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Watch: Ian Samuels’s Kathleen Hanna-Voiced 2015 Short Myrna the Monster

Myrna the Monster, Ian Samuels’s 2015 short film that secured him a spot on our 25 New Faces of Film list that same year, is finally available to watch online via the filmmaker’s personal Vimeo account. The titular monster is voiced by Kathleen Hanna (Bikini Kill, Le Tigre and The Julie Ruin frontwoman) and embodied by an elaborate puppet that Samuels, a former Sesame Street employee and graduate of CalArts’s puppetry program, crafted himself.

Filmmaker editor-in-chief Scott Macaulay penned Samuels’s 25 New Faces profile, describing the plot of the 14-minute short as follows:

Hovering just around 3 feet, Myrna — the star of Samuels’s breakthrough short, Myrna the Monster — is a melancholy, squeaky-voiced (by Kathleen Hanna) creature who just happens to share the same social anxieties as any normal-size humanoid struggling to make a connection in the big city. Whether carting her clothes to the Laundromat, chilling at the beach or taking part in a desert fireworks party, Myrna gives voice to that part of us searching for meaning amidst a sea of likes, favorites and Internet-enabled hook-ups.

Alongside elaborate puppetry, the film features a 2D  flashback sequence animated by Ethan Clarke that offers a bit of illumination on how Myrna—who’s technically an alien as opposed to an Earth-made monster—came to arrive on our planet.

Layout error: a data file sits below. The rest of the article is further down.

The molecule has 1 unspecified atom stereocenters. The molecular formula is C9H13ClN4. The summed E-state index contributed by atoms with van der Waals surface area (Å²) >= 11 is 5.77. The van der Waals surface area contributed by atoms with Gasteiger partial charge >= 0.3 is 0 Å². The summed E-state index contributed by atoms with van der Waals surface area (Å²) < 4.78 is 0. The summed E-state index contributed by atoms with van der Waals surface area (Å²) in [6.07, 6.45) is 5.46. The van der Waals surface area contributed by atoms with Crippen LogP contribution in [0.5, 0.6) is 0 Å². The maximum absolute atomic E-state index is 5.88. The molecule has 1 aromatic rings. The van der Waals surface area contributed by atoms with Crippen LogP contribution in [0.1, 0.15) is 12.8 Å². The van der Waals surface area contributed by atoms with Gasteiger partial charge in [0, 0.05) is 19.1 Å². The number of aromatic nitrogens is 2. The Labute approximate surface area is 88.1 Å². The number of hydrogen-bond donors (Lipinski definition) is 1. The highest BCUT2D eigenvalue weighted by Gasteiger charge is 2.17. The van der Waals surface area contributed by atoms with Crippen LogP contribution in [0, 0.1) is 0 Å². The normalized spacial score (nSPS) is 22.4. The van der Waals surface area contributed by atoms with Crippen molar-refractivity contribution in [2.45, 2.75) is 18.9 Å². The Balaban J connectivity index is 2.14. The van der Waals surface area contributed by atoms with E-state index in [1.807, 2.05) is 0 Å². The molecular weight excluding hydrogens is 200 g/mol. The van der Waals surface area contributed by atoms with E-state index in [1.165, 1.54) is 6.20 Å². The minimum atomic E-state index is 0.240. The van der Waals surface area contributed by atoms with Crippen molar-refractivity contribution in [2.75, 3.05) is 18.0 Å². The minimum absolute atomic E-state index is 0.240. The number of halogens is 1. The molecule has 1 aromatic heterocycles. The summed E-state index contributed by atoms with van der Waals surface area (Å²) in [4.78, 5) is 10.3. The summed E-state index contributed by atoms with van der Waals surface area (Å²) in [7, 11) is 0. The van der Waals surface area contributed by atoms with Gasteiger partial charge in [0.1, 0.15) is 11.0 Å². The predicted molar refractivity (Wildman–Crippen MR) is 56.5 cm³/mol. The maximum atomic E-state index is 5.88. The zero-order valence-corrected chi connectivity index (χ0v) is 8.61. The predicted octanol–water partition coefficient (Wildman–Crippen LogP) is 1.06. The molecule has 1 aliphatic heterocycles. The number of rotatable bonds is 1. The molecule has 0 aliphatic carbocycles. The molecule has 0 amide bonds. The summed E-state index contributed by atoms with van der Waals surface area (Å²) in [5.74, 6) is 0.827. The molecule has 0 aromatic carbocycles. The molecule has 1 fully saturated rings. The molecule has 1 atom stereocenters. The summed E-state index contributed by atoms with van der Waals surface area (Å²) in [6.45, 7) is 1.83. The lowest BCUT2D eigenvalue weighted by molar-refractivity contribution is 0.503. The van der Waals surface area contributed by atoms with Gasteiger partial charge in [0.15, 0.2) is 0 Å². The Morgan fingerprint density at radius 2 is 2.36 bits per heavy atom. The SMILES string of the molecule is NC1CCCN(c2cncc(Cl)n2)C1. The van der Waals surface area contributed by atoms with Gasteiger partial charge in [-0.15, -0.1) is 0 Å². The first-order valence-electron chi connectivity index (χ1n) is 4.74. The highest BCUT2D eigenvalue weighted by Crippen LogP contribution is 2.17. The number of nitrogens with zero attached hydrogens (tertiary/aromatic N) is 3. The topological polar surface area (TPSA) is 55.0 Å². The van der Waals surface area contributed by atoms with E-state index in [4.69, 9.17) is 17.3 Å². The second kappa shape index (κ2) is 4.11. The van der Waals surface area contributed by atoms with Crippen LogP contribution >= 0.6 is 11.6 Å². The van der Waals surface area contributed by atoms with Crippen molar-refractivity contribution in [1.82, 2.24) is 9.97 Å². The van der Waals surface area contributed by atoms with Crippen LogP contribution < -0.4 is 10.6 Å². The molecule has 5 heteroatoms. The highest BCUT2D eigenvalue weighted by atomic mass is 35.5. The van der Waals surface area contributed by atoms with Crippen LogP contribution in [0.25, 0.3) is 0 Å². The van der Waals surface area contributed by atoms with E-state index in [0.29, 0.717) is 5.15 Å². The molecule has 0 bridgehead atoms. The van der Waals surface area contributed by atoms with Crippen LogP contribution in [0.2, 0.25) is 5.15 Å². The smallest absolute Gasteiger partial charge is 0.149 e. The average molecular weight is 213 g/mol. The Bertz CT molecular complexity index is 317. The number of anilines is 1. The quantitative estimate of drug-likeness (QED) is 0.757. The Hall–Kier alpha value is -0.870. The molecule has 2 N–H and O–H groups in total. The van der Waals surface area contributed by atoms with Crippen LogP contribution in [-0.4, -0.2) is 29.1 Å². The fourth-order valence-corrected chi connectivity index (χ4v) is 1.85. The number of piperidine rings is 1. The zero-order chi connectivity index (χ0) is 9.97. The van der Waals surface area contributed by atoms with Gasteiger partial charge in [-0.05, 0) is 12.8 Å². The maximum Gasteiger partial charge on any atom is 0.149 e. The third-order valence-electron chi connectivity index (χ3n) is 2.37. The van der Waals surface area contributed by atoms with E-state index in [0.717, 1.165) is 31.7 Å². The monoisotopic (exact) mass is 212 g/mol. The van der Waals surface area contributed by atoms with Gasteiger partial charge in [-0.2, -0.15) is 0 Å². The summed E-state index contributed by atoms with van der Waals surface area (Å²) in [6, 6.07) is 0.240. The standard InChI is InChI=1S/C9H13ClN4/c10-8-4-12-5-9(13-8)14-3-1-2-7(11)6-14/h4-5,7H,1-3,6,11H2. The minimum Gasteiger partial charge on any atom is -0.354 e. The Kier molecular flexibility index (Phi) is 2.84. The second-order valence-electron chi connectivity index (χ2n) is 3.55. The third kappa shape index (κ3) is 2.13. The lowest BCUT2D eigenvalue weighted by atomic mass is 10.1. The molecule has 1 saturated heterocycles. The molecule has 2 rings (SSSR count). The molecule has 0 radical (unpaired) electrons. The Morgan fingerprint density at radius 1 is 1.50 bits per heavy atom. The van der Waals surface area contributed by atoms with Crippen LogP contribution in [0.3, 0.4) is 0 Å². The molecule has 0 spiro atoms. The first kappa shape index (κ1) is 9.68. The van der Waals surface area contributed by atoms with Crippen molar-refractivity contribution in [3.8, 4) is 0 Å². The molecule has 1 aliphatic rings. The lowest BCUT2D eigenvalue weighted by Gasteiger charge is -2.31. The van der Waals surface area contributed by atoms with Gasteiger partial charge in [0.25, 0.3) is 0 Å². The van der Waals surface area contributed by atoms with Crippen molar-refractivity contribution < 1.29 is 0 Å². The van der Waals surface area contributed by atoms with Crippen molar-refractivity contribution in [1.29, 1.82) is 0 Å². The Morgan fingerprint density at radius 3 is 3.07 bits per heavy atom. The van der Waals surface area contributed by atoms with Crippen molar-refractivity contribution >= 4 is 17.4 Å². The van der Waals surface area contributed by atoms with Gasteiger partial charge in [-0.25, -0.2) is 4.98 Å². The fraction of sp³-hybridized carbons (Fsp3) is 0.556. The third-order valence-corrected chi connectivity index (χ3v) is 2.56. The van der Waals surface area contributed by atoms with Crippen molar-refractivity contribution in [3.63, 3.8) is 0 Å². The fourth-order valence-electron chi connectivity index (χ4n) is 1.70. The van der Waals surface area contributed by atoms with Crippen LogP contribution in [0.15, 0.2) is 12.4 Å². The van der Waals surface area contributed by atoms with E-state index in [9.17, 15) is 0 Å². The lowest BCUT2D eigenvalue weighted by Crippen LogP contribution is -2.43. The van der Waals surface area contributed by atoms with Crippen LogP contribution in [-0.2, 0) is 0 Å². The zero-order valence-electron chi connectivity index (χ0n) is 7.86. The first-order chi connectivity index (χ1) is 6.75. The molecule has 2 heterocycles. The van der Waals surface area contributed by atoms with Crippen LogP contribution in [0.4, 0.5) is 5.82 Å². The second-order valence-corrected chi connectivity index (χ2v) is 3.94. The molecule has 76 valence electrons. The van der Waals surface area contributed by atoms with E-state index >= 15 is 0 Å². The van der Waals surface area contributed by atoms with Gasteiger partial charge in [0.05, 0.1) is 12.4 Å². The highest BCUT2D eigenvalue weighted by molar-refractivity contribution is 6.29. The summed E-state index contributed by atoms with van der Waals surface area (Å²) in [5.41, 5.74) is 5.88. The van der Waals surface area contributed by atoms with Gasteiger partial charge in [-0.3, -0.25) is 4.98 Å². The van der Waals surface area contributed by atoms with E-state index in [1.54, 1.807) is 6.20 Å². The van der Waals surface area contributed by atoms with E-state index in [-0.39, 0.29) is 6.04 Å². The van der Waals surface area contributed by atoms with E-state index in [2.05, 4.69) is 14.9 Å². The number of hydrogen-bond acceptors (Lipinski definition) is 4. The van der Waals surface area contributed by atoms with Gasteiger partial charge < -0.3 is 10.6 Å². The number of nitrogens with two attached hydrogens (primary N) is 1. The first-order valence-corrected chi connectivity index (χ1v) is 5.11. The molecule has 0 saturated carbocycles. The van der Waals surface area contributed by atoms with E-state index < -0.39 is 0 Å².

Short of the Week also shared and wrote about Samuels’s film, which originated as a commission by MTV before premiering at Sundance and screening at SXSW in 2015. Georg Csarmann writes:

To be honest, who hasn’t felt like Myrna at some point, at least to some degree? (And if not: what are you doing on a niche website about short films? Shouldn’t you be out playing team sports or something?) Myrna the Monster is a universal story about feeling like an outsider and how, maybe sometimes, you even see yourself as a monster. It is a story about loneliness, but it’s also about defying that feeling by putting yourself out there and looking for connections, even if it’s uncomfortable and unfamiliar. Being human can be hard, especially if you’re an alien.

Watch the short above, now streaming eight years after it first made waves on the festival circuit.

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